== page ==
Explanation: Korotkoff sounds are heard while BP is measured using a cuff. The microphone is placed on the brachial artery, near the inner side of the elbow (antecubital fossa). The cuff is inflated to a [reset pressure level, around up to 30mmHg/s. The pressure is then released at around 3 – 5 mmHg/s. When the air is leaking out, Korotkoff sounds are heard. When the first Korotkoff sound (systolic) is heard, the system starts recording and when the last Korotkoff sound (diastolic) is heard, the system stops recording. The cuff gets completely deflated with 2 – 3 seconds after the last sound is heard.

8. For infants, the pulse oximetry band is attached to their ______
a) arm
b) leg
c) palm
d) foot

Explanation: The infant’s fingers and ears are too small and too delicate to attach the pulse oximeter band or the pulse oximeter clip. For infants, the blood vessels of the foot are more prominent and they give a better reception as compared to the rest of the body. Also, the infant may also move their arms/ legs so the band is attached to their foot. This way, the band won’t slip off, nor will it impede any tubes or even the diaper changing process.

9. Which of the following devices/ methods do not use a cuff?
a) Rheographic Method
b) Automatic Blood Pressure Measuring using Korotkoff method
c) Oscillometric Measurement Method
d) Continuous Slow Flow Flushing Method

Explanation: Continuous Slow Flow Flushing Method is used to measure the Central Venous Pressure (CVP) and is an invasive or a direct method to measure blood pressure. CVP reflects the pressure of the right atrium. A needle is inserted in the arm to monitor and record the blood pressure.

10. Which type of transducer is commonly used for invasive blood pressure measurement?
a) Capacitive
b) Rheostatic
c) Piezoelectric
d) Potentiometric

Explanation: A Piezoelectric transducer converts the applied mechanical pressure into electrical pressure. Thus, the exerted blood pressure is converted into electrical impulses by the piezoelectric crystals which are amplified and recorded by the systems.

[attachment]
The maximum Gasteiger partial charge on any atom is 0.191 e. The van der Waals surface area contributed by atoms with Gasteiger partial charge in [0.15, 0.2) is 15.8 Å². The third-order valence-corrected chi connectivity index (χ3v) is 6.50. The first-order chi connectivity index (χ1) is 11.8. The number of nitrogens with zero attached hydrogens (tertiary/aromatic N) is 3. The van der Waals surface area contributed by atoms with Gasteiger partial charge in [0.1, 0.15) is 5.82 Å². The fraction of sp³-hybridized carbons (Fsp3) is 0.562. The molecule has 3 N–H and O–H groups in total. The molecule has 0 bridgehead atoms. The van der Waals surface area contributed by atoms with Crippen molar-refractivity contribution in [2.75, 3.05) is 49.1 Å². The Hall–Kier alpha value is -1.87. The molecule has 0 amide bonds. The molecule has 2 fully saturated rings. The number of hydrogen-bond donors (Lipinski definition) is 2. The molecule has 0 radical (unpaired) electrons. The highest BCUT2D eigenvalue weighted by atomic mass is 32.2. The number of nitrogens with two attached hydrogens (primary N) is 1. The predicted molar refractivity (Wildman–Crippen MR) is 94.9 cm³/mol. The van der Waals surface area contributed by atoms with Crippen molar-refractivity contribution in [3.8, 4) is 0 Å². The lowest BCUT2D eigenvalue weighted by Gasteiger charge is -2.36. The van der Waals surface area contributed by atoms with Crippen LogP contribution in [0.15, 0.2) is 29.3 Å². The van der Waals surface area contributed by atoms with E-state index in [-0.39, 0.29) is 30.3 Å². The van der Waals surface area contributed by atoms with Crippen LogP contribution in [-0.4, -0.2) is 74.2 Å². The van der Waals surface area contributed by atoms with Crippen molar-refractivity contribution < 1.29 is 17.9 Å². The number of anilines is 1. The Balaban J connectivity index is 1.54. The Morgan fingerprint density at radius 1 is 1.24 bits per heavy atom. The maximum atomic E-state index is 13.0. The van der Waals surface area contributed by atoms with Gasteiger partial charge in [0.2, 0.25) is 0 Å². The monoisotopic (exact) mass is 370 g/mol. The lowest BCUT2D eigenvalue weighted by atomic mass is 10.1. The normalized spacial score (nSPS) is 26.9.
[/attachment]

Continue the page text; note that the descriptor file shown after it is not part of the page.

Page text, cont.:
11. Which of the following uses ultrasound to check the blood flow?
a) Doppler Shift Method
b) Catheter Tip Method
c) Differential Auscultatory Technique
d) Oscillometric Method

Explanation: The Doppler method is used to check the flowing blood. The ultrasound waves are projected to the blood flowing in the vessels causing Doppler effect. The returning sound waves are received and projected as images onto the screen.

12. In the differential auscultatory technique, where is the pressure sensor located?
a) In the middle of the cuff
b) In the upper portion of the cuff
c) In the lower portion of the cuff
d) Outside the cuff

Explanation: In the differential auscultatory method of pressure sensing, two sensors together make the pressure sensor. One sensor is in contact with the skin while the other is in contact with the cuff. The pressure exerted by the skin due to the atrial blood flow is picked up by the sensor that is close to the skin while the pressure exerted by the cuff measured by the sensor that is close to the cuff. These sensors together give the blood pressure. Since the length of the cuff exerts pressure on the blood vessels, placing the sensor at the end of the length of the cuff ensures that the pressure is measured properly.